One looming hurdle remains in the drugs' way: Human DNA could be disrupted by such compounds as well. To demonstrate that the compounds can be made specific to bacteria, Bürli's team tweaked them so they killed bacteria but not yeast, whose chromosomes resemble those of human cells.


    A possible antibiotic (blue beads) latches onto the active site of an enzyme essential to pathogens. The Escherichia coli version of the enzyme is in red, the Streptococcus pneumoniae version in light gray.


    The HARP compounds “have the potential to be a real drug,” says Jianshi Tao, director of molecular biology at Cubist Pharmaceuticals in Lexington, Massachusetts. But pharmacologist Steven Projan, who directs antibacterial research at Wyeth-Ayerst Research in Pearl River, New York, cautions that long-term animal studies are needed: “It's usually the case that things that interact with DNA are toxic.”

    Another new class of antibiotic blocks an enzyme called peptide deformylase (PDF) that is essential to bacteria but not to mammals. The killing tactic is simple: Most newly made bacterial proteins are tagged with a one-carbon unit called a formyl group, which is clipped off later by PDF to activate the protein. Higher organisms don't use this sort of protective wrapping on their proteins, so a compound that blocks PDF should in theory stop bacterial growth but leave human and animal cells alone.

    Early results in animal models suggest that it does. John Clements and colleagues at British Biotech Pharmaceuticals Ltd. in Oxford have designed and chemically synthesized PDF inhibitors based on knowledge of the enzyme's three-dimensional structure. The inhibitors block the enzyme by clinging to a metal atom in the active site of the enzyme. One of the lead compounds, called BB-83698, effectively treated pneumonia in mice, overpowering even the penicillin-resistant microbes most dangerous to humans.

    Another type of PDF blocker clears Staphylococcus aureus infections from the bloodstream of mice, Zhengyu Yuan and colleagues at Versicor Inc. in Fremont, California, reported at the meeting. The compounds, called urea hydroxamates, also fit into the active site of the enzyme, Yuan says.

    Although PDF is a “good target,” compounds that block it could run into problems, cautions Malcolm Page, head of discovery biology at Basilea Pharmaceutica Ltd. in Basel, Switzerland. Bacteria might evolve resistance easily, and at least some strains can get by even with minimal PDF, he says.

    Hurdles aside, the two classes of antibiotics are “exciting new possible therapeutic agents,” says microbiologist Abigail Salyers of the University of Illinois, Urbana-Champaign. With drug resistance on the rise, she adds, “we really need to have as many backups as possible.”

    • *Interscience Conference on Antimicrobial Agents and Chemotherapy, 16-19 December 2001.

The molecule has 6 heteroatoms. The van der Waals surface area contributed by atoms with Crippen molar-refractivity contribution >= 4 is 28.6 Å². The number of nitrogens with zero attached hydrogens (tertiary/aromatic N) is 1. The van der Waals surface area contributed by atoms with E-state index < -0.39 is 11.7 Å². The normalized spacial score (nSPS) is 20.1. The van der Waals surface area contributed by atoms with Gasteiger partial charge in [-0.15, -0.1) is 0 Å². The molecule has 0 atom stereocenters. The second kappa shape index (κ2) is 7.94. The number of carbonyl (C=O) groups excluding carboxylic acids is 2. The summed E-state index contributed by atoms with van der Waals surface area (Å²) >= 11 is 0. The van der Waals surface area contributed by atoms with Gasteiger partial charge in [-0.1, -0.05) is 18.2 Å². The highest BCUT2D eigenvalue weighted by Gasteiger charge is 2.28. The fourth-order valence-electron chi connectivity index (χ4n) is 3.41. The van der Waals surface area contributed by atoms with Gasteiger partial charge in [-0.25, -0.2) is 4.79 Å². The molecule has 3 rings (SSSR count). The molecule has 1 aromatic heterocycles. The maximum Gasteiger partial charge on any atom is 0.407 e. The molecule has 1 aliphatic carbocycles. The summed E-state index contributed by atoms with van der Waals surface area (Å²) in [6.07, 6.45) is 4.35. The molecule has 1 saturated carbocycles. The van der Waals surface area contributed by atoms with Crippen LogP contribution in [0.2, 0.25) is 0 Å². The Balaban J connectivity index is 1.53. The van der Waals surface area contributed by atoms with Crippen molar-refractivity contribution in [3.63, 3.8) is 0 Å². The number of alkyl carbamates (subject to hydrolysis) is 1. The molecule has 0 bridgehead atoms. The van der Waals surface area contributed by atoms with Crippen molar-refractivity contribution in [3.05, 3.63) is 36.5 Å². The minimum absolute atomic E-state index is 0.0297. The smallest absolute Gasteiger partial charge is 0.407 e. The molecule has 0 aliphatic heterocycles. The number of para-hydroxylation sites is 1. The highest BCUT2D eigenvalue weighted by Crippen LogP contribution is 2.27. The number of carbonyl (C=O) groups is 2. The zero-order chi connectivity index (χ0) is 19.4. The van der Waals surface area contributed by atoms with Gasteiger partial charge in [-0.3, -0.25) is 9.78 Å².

An Rx for Astronauts

    1. Andrew Lawler

    The new director of the National Space Biomedical Research Institute hopes to strengthen a NASA experiment in improving the health of U.S. astronauts during and after long flights

    BOSTONKeeping astronauts healthy is no easy task. Bone and muscle loss, crippling nausea, disorientation, and low blood pressure are just some of the threats they face from long-duration flights. While researchers struggle to understand and counter these problems, tight budgets, limited experiment time in space, and the field's shaky scientific reputation make their job even tougher. But for Jeffrey Sutton, a 43-year-old neuroscientist at Massachusetts General Hospital in Boston, the challenge is worth abandoning a successful career in academia and braving Texas's sweltering summers.

    Next month Sutton takes over as the first onsite director of the fledgling National Space Biomedical Research Institute (NSBRI) in Houston. NSBRI is a consortium of U.S. universities and medical centers funded by NASA to carry out research on human space exploration. Created in 1997, it has grown to a $25.5-million-a-year operation, with a dozen academic partners and a portfolio of 90 research projects.

    Sutton is an outsider in a field dominated by a small and aging cadre of researchers. He hopes to use his eclectic background in medicine, brain research, and theoretical physics to help the institute produce a range of space-related drugs and devices and attract a new generation of top-notch investigators. The appointment of the Canadian-born Sutton is seen as a coming of age for a field hobbled by the perception of parochialism and a dearth of excellent research. “He's young, well respected, and enthusiastic—and he's not part of the space mafia,” says Laurence Young, an astronautics professor at the Massachusetts Institute of Technology (MIT) who is stepping down as founding director.

    Sutton says the new job will give him the chance to meld medical research and advanced technology in a setting more dynamic and collaborative than most academic laboratories. But his welcome has been less than hospitable: Within weeks of his appointment in November, NASA surprised him by paring $3.4 million from his budget. That news came amid budget-related delays in the construction of the international space station and a leadership vacuum at NASA, where both the biological and physical sciences office and the life sciences division at NASA headquarters remain without a permanent head.